Check printing fees. Some banks charge $75 for printing checks. A lot of people assume that you have to get your checks printed by the bank where you have your account, but that isn’t true. You can get your checks printed anywhere. Costco has the best deal on check printing. You can get 500 printed-to-order high quality checks from Costco for just $12 to $15 with free shipping. Licensed character checks, like Finding Nemo or Mickey Mouse checks cost $5 more. If you do not have a Costco membership card, you probably know somebody who does. You can order checks from Costco online. You don’t have to go to a Costco store.

Do Landlords in Berkeley Discriminate Against Irish Students?

The short answer is No. There have been a lot of claims in social media and the press that landlords in Berkeley will no longer rent apartments to Irish students because of the balcony collapse at Library Gardens downtown that resulted in the deaths of 6 Irish college students. These stories are untrue. I have been a landlord in Berkeley for over 40 years, and nearly all my tenants are U.C. Berkeley students. I know a lot of other Berkeley landlords, and none of them blame the victims for this tragedy. It is true that there were far more people on that balcony when it collapsed than was prudent; however, engineering reports showed that the cause of the collapse was poor construction resulting in wood rot and that had the balcony been properly built, it could have supported the weight of those students. The sympathies of all the landlords I know are with the families of these students. Yes, it is hard for Irish students to rent apartments in Berkeley for the summer, but not because they are Irish. There is a severe rental housing shortage in Berkeley, and because of our local rent laws, most leases in Berkeley prohibit sub-leasing. The Irish counsel general in San Francisco has investigated claims of discrimination against Irish students in Berkeley and has concluded that these stories are baseless and has said so publicly.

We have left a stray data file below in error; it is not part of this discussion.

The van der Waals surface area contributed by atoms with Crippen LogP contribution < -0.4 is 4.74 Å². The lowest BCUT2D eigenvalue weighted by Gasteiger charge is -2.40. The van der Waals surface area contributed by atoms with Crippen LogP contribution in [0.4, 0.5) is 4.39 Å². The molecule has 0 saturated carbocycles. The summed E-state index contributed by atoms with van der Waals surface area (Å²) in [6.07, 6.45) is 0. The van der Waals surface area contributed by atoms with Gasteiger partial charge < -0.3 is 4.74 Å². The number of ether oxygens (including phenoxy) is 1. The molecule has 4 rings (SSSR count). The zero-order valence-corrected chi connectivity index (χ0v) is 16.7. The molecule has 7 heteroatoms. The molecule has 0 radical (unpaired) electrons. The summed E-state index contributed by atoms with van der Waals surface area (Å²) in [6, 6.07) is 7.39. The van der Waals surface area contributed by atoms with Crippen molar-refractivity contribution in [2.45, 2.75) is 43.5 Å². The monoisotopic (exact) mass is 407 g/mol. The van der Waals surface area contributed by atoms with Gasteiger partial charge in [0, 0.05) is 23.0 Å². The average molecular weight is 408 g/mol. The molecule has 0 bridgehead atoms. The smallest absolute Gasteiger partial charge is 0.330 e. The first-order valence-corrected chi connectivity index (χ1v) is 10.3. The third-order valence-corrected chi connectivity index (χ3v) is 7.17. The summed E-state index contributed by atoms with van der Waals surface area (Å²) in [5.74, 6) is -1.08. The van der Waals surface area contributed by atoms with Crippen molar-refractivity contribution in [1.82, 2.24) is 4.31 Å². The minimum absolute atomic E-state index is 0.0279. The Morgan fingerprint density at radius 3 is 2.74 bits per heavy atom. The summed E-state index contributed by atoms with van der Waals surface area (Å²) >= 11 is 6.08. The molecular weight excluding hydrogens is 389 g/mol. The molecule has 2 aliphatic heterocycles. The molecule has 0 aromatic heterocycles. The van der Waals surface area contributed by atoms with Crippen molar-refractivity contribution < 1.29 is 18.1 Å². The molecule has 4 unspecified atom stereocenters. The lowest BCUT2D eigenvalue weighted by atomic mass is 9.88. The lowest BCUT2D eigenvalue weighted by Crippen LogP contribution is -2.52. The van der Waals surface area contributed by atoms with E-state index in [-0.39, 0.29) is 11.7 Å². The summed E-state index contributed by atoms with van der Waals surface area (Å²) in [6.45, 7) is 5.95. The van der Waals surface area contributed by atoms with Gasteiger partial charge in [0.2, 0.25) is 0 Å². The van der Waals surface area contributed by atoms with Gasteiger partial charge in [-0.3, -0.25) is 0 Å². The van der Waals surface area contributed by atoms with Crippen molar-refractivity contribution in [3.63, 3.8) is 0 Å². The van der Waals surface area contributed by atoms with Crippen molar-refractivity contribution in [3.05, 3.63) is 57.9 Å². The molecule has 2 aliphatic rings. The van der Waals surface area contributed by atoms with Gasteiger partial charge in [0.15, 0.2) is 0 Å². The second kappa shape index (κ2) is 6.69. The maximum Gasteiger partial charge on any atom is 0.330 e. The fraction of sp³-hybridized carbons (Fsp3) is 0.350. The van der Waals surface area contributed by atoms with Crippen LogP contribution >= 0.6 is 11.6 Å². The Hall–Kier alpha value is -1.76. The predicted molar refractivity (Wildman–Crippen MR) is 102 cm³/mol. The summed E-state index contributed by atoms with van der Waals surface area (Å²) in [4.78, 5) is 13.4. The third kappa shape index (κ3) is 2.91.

New Voter I.D. Laws Target College Students.

It is getting harder for college students to vote. In Tennessee, a recently enacted law requiring voters to show photo identification at the polls explicitly states that ID cards issued by colleges and universities cannot be used to identify a voter. That means that if the only photo ID you have is a student ID card issued by the University of Tennessee, for example, you cannot vote in Tennessee. In Wisconsin, a provision in the newly enacted voter ID law prohibits college students from using university-issued housing lists as evidence that they live in the state. In Pennsylvania, the new voter identification law disallows most college-issued ID cards and out-of-state driver’s licenses from being used to identify a voter. Many universities in Pennsylvania are redesigning their student ID cards in an effort to comply with the new law; however, it is not clear whether any college-issued ID card, no matter how it is designed, would be accepted as valid identification under the Pennsylvania law. Several other states are also considering voter ID laws with provisions that would make it more difficult for college students to vote. In California, you do not have to produce photo identification at the polls in order to vote.